There have been days recently when I would have liked to have been taken out of the present.
Anywhere would have done. Greece 2012. The moon 2034. The entrails of a whale, to chat with Jonah, the eighth century B.C.
Science seems to have been very slow to take us out of our place and time, despite the best efforts of Michael J. Fox.
I can reveal, however, that progress has finally been made. For an Iranian scientist has invented The Aryayek Time-Traveling Machine. Or, at least, he says he has.
According to today's Telegraph, 27-year-old Ali Razeghi says that his much-needed creation can take you eight years into the future, so that you can see what you look like after that surgery you so covet every day.
Razeghi is managing director of Iran's Center for Strategic Inventions, and surely no invention can be more strategic than his.
Please think about it -- he already knows whether Iran will obtain and then explode a nuclear bomb. He already knows that the San Francisco Giants will again win the World Series. He already knows that a Clinton-Christie ticket will turn America into a very different place.
At least, I am assuming he does.
The Telegraph quoted him as explaining: "My invention easily fits into the size of a personal computer case and can predict details of the next five to eight years of the life of its users. It will not take you into the future -- it will bring the future to you."
We all need the future brought to us, so that we can try to cut down on the vast number of mistakes we continue to perpetrate in every present.
Razeghi admitted, so the Telegraph says, that his device will be useful to both institutions and individuals: "Naturally a government that can see five years into the future would be able to prepare itself for challenges that might destabilize it. As such, we expect to market this invention among states as well as individuals once we reach a mass production stage."
I worry whether Razeghi will manage to reach the mass production stage. I worry that Samsung will immediately mimic his invention and use its vast production capabilities to make a future killing.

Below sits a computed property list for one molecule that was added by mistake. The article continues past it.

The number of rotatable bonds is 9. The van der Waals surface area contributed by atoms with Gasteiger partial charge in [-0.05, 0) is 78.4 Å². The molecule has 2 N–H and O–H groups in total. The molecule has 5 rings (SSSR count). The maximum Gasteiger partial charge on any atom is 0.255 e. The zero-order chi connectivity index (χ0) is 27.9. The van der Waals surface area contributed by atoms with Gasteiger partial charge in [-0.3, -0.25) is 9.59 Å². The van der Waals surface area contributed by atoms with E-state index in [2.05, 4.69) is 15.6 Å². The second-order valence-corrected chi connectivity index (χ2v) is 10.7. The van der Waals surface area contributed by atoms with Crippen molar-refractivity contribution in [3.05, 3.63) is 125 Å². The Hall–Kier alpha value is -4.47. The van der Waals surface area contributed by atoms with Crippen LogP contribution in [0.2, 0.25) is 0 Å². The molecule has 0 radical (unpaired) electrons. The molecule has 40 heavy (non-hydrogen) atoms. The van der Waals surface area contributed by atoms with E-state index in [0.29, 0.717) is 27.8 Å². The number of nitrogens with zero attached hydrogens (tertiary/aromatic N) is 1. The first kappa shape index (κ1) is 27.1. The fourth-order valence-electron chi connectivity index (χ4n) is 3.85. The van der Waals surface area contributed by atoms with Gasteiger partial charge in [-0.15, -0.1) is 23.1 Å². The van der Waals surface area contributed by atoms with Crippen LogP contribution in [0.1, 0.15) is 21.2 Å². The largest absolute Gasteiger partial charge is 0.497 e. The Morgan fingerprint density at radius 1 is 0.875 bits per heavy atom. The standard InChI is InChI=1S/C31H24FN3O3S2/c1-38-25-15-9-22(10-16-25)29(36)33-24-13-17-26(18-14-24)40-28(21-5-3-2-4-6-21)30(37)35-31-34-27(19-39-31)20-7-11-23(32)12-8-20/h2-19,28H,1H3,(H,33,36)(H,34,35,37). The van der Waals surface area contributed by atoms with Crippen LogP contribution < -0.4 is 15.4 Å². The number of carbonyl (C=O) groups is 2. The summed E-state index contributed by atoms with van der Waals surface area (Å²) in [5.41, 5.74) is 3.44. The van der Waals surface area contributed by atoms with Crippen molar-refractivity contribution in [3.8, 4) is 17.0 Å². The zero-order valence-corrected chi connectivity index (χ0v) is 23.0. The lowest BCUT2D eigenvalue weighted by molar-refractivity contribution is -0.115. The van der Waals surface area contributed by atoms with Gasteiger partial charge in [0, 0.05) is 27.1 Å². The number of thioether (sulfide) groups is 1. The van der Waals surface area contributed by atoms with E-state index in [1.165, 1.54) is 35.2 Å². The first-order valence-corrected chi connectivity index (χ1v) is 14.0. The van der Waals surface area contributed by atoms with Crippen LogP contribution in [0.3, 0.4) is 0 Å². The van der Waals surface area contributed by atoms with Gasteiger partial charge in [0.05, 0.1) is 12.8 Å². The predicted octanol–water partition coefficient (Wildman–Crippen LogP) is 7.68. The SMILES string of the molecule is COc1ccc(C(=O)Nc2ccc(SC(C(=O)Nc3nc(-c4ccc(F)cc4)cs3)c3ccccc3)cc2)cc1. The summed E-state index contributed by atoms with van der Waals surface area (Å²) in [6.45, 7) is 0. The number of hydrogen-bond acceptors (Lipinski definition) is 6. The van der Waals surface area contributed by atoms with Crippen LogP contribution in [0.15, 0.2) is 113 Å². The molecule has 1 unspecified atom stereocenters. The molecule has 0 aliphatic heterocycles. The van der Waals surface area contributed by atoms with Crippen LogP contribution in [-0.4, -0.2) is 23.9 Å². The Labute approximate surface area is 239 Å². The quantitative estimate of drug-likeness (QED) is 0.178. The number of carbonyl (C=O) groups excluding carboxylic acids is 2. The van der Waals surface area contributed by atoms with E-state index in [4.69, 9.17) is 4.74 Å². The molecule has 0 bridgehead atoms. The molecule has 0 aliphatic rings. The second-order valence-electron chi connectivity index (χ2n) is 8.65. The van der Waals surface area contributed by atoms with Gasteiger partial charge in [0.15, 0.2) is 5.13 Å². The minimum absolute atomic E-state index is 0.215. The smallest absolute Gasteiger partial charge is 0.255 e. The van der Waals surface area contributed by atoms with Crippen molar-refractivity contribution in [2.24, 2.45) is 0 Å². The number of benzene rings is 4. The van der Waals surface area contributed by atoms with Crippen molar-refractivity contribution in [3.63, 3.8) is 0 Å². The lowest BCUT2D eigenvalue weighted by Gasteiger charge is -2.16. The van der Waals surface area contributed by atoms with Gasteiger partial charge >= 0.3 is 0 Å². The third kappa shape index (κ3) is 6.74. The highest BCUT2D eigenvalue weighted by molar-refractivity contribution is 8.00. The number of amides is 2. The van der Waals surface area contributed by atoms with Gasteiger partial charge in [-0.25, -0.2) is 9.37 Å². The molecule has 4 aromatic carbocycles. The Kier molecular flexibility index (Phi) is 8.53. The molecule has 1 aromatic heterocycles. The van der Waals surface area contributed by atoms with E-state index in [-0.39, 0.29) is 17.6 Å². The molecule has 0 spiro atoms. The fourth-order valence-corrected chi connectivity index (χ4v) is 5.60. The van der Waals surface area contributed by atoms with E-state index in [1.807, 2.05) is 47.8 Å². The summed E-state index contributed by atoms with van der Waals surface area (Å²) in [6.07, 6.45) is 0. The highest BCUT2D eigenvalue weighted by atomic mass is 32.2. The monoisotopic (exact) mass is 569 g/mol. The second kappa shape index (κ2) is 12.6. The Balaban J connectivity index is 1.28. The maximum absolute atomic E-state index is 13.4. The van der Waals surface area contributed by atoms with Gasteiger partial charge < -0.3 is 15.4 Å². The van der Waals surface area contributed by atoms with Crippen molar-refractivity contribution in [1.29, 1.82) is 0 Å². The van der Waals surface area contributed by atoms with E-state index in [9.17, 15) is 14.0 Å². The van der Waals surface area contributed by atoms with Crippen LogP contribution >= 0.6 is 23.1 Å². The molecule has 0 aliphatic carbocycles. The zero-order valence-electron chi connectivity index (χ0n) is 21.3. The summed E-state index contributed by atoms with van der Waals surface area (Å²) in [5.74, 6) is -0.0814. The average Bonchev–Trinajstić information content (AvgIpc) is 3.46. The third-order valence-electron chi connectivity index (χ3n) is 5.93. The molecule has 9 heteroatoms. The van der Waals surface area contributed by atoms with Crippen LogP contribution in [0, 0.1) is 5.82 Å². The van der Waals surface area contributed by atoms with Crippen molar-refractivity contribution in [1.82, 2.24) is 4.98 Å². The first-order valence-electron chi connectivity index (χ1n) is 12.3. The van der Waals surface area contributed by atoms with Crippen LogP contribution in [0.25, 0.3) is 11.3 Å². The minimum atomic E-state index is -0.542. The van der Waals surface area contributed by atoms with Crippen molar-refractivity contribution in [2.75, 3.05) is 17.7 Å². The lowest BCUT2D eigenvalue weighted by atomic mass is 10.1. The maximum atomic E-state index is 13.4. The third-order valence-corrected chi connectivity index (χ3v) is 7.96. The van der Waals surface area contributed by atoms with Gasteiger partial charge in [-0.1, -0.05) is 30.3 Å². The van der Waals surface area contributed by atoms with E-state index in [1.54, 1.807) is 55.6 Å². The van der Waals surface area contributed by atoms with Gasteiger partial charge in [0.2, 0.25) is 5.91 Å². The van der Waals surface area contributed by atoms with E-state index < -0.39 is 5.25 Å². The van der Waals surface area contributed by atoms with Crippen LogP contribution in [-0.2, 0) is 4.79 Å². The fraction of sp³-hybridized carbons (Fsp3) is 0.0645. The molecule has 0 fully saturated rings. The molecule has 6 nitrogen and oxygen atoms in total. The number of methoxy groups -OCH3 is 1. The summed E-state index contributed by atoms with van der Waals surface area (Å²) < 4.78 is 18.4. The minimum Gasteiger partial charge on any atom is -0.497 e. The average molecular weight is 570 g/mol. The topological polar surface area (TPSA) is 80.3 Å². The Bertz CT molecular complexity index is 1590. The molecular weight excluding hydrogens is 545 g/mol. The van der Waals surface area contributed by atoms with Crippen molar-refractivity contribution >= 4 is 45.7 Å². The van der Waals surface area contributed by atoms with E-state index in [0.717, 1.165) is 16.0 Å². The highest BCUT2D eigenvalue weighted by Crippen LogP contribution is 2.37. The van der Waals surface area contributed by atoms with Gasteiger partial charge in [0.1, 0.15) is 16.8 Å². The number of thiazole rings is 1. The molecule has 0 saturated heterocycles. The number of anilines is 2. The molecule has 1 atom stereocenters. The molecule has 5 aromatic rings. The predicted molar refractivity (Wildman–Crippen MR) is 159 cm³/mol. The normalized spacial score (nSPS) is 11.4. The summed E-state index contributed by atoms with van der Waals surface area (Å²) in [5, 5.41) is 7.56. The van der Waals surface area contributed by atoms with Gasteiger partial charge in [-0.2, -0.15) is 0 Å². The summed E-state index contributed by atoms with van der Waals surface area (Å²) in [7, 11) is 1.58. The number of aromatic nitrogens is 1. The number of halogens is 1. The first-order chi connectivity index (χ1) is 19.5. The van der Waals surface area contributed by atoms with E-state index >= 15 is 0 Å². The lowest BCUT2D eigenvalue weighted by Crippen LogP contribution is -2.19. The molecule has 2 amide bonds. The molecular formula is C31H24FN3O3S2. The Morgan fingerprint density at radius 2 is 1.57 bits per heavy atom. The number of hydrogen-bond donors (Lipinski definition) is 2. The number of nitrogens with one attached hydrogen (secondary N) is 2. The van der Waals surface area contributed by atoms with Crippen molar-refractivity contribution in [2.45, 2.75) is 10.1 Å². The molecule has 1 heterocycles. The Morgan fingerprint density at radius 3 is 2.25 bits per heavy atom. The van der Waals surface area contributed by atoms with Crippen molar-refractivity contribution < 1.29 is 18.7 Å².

There may beto protect Razeghi in foreign lands. Indeed, he admitted that he is afraid that if he releases the prototype, China will immediately copy it.
But let's imagine the wider implications.
We are subversives at heart, driven by the knowledge that we can't live forever. So won't we try to subvert the future as we know it?
Won't we read the little printouts from our time machine and then decide that no, the future won't be quite like that after all?
The time machine will tell us we will marry the girl next door and have eight children. So, instead, we'll run off into the woods and commune with elves.
But what if the time machine reveals that we will have a sumptuously happy life, our dreams will be fulfilled, and our every wish granted? Won't that take some of the, well, fun out of life? In fact, won't it take all the fun out of life?
On the other hand, what if we're told that we will be subjected to divorce, scurvy, and pestilence? Won't we try to do everything possible not to succumb to such a fate?
I worry that The Aryayek Time-Traveling Machine has implications for humanity with which humanity cannot cope.
I wonder what the future of The Aryayek Time-Traveling Machine truly is. I worry it will be Back to the Futile.
Update, 11:27 a.m. PT: I am not sure whether Razeghi foresaw this, but an Iranian government official has now denied this time machine is real. As ABC News reports, Iran's deputy minister of science, research and technology, Mohammad Mehdinejad Nour, implied that this was all bunkum.
He said: "Such a claim has not been registered in Iran's State Organization for Registration for Strategic Inventions." So it doesn't exist, in effect. But will it?